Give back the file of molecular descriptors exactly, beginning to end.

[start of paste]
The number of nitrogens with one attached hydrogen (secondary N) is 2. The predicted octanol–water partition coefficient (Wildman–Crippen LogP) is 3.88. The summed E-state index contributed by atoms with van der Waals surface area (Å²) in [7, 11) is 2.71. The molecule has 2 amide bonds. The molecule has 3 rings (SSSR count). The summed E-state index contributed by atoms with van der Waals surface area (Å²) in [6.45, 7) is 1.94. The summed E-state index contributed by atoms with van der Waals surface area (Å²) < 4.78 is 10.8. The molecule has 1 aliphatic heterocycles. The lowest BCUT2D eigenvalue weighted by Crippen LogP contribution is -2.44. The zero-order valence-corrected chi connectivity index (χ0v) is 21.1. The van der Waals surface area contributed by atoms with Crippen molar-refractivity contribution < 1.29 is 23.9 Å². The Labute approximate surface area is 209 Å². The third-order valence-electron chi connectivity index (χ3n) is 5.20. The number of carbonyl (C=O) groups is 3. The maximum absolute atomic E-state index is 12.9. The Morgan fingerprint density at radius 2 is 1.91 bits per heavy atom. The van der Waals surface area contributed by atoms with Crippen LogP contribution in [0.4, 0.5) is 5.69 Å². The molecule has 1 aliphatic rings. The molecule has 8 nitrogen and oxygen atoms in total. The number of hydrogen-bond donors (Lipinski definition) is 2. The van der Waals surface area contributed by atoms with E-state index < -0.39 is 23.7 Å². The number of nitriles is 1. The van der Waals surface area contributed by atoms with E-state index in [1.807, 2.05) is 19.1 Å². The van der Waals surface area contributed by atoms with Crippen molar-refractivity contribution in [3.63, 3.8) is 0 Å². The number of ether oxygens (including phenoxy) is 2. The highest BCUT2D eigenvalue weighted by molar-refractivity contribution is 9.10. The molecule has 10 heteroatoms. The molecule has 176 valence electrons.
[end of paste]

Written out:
The number of nitrogens with one attached hydrogen (secondary N) is 2. The predicted octanol–water partition coefficient (Wildman–Crippen LogP) is 3.88. The summed E-state index contributed by atoms with van der Waals surface area (Å²) in [7, 11) is 2.71. The molecule has 2 amide bonds. The molecule has 3 rings (SSSR count). The summed E-state index contributed by atoms with van der Waals surface area (Å²) in [6.45, 7) is 1.94. The summed E-state index contributed by atoms with van der Waals surface area (Å²) < 4.78 is 10.8. The molecule has 1 aliphatic heterocycles. The lowest BCUT2D eigenvalue weighted by Crippen LogP contribution is -2.44. The zero-order valence-corrected chi connectivity index (χ0v) is 21.1. The van der Waals surface area contributed by atoms with Crippen molar-refractivity contribution < 1.29 is 23.9 Å². The Labute approximate surface area is 209 Å². The third-order valence-electron chi connectivity index (χ3n) is 5.20. The number of carbonyl (C=O) groups is 3. The maximum absolute atomic E-state index is 12.9. The Morgan fingerprint density at radius 2 is 1.91 bits per heavy atom. The van der Waals surface area contributed by atoms with Crippen LogP contribution in [0.4, 0.5) is 5.69 Å². The molecule has 1 aliphatic rings. The molecule has 8 nitrogen and oxygen atoms in total. The number of hydrogen-bond donors (Lipinski definition) is 2. The van der Waals surface area contributed by atoms with E-state index < -0.39 is 23.7 Å². The number of nitriles is 1. The van der Waals surface area contributed by atoms with E-state index in [1.807, 2.05) is 19.1 Å². The van der Waals surface area contributed by atoms with Crippen molar-refractivity contribution in [3.63, 3.8) is 0 Å². The number of ether oxygens (including phenoxy) is 2. The highest BCUT2D eigenvalue weighted by molar-refractivity contribution is 9.10. The molecule has 10 heteroatoms. The molecule has 176 valence electrons.